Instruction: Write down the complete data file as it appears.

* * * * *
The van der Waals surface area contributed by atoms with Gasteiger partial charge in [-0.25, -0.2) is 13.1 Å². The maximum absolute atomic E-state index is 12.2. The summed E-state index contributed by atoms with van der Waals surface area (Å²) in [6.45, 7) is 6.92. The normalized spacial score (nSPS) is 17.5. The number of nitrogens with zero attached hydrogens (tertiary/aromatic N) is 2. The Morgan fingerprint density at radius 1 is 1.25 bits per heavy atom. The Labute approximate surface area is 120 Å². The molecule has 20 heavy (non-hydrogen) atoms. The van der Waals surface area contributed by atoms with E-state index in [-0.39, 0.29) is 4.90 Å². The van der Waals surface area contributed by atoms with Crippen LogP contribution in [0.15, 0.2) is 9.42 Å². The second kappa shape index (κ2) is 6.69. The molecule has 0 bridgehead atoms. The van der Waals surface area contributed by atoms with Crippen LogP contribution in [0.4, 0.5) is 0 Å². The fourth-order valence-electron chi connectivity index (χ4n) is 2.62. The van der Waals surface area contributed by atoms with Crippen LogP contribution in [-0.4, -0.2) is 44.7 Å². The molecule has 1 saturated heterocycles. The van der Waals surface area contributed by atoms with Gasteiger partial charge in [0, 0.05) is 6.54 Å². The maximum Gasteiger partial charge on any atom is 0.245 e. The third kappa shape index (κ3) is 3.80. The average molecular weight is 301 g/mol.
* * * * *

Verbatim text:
The van der Waals surface area contributed by atoms with Gasteiger partial charge in [-0.25, -0.2) is 13.1 Å². The maximum absolute atomic E-state index is 12.2. The summed E-state index contributed by atoms with van der Waals surface area (Å²) in [6.45, 7) is 6.92. The normalized spacial score (nSPS) is 17.5. The number of nitrogens with zero attached hydrogens (tertiary/aromatic N) is 2. The Morgan fingerprint density at radius 1 is 1.25 bits per heavy atom. The Labute approximate surface area is 120 Å². The molecule has 20 heavy (non-hydrogen) atoms. The van der Waals surface area contributed by atoms with E-state index in [-0.39, 0.29) is 4.90 Å². The van der Waals surface area contributed by atoms with Crippen LogP contribution in [0.15, 0.2) is 9.42 Å². The second kappa shape index (κ2) is 6.69. The molecule has 0 bridgehead atoms. The van der Waals surface area contributed by atoms with Crippen LogP contribution in [0.4, 0.5) is 0 Å². The fourth-order valence-electron chi connectivity index (χ4n) is 2.62. The van der Waals surface area contributed by atoms with Crippen LogP contribution in [-0.4, -0.2) is 44.7 Å². The molecule has 1 saturated heterocycles. The van der Waals surface area contributed by atoms with Gasteiger partial charge in [0, 0.05) is 6.54 Å². The maximum Gasteiger partial charge on any atom is 0.245 e. The third kappa shape index (κ3) is 3.80. The average molecular weight is 301 g/mol.